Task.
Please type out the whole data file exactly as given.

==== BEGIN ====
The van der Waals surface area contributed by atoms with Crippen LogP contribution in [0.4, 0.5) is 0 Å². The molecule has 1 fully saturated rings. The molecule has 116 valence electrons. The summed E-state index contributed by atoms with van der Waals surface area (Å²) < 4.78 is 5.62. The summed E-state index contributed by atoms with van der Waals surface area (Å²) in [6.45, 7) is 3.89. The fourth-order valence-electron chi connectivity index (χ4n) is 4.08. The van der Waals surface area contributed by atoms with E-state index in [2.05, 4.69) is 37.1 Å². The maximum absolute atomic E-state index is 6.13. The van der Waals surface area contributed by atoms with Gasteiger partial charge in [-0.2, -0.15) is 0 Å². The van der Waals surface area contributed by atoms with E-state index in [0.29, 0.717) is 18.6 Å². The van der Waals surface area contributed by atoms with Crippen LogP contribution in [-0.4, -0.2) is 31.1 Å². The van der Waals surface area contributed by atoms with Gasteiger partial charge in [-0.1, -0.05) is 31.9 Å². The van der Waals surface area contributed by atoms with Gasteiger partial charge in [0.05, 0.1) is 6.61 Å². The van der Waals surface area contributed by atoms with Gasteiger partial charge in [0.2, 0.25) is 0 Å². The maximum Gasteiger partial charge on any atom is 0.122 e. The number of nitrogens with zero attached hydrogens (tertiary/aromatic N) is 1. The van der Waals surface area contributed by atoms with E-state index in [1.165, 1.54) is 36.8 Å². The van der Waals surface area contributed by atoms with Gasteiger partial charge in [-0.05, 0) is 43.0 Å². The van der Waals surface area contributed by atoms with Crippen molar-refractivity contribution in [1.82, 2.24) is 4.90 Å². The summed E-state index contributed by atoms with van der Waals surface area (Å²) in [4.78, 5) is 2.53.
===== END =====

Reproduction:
The van der Waals surface area contributed by atoms with Crippen LogP contribution in [0.4, 0.5) is 0 Å². The molecule has 1 fully saturated rings. The molecule has 116 valence electrons. The summed E-state index contributed by atoms with van der Waals surface area (Å²) < 4.78 is 5.62. The summed E-state index contributed by atoms with van der Waals surface area (Å²) in [6.45, 7) is 3.89. The fourth-order valence-electron chi connectivity index (χ4n) is 4.08. The van der Waals surface area contributed by atoms with E-state index in [2.05, 4.69) is 37.1 Å². The maximum absolute atomic E-state index is 6.13. The van der Waals surface area contributed by atoms with Gasteiger partial charge in [-0.2, -0.15) is 0 Å². The van der Waals surface area contributed by atoms with E-state index in [0.29, 0.717) is 18.6 Å². The van der Waals surface area contributed by atoms with Crippen LogP contribution in [-0.4, -0.2) is 31.1 Å². The van der Waals surface area contributed by atoms with Gasteiger partial charge in [-0.1, -0.05) is 31.9 Å². The van der Waals surface area contributed by atoms with Gasteiger partial charge in [0.05, 0.1) is 6.61 Å². The van der Waals surface area contributed by atoms with Gasteiger partial charge in [0.2, 0.25) is 0 Å². The maximum Gasteiger partial charge on any atom is 0.122 e. The number of nitrogens with zero attached hydrogens (tertiary/aromatic N) is 1. The van der Waals surface area contributed by atoms with E-state index in [1.165, 1.54) is 36.8 Å². The van der Waals surface area contributed by atoms with Gasteiger partial charge in [-0.05, 0) is 43.0 Å². The van der Waals surface area contributed by atoms with Crippen molar-refractivity contribution in [1.82, 2.24) is 4.90 Å². The summed E-state index contributed by atoms with van der Waals surface area (Å²) in [4.78, 5) is 2.53.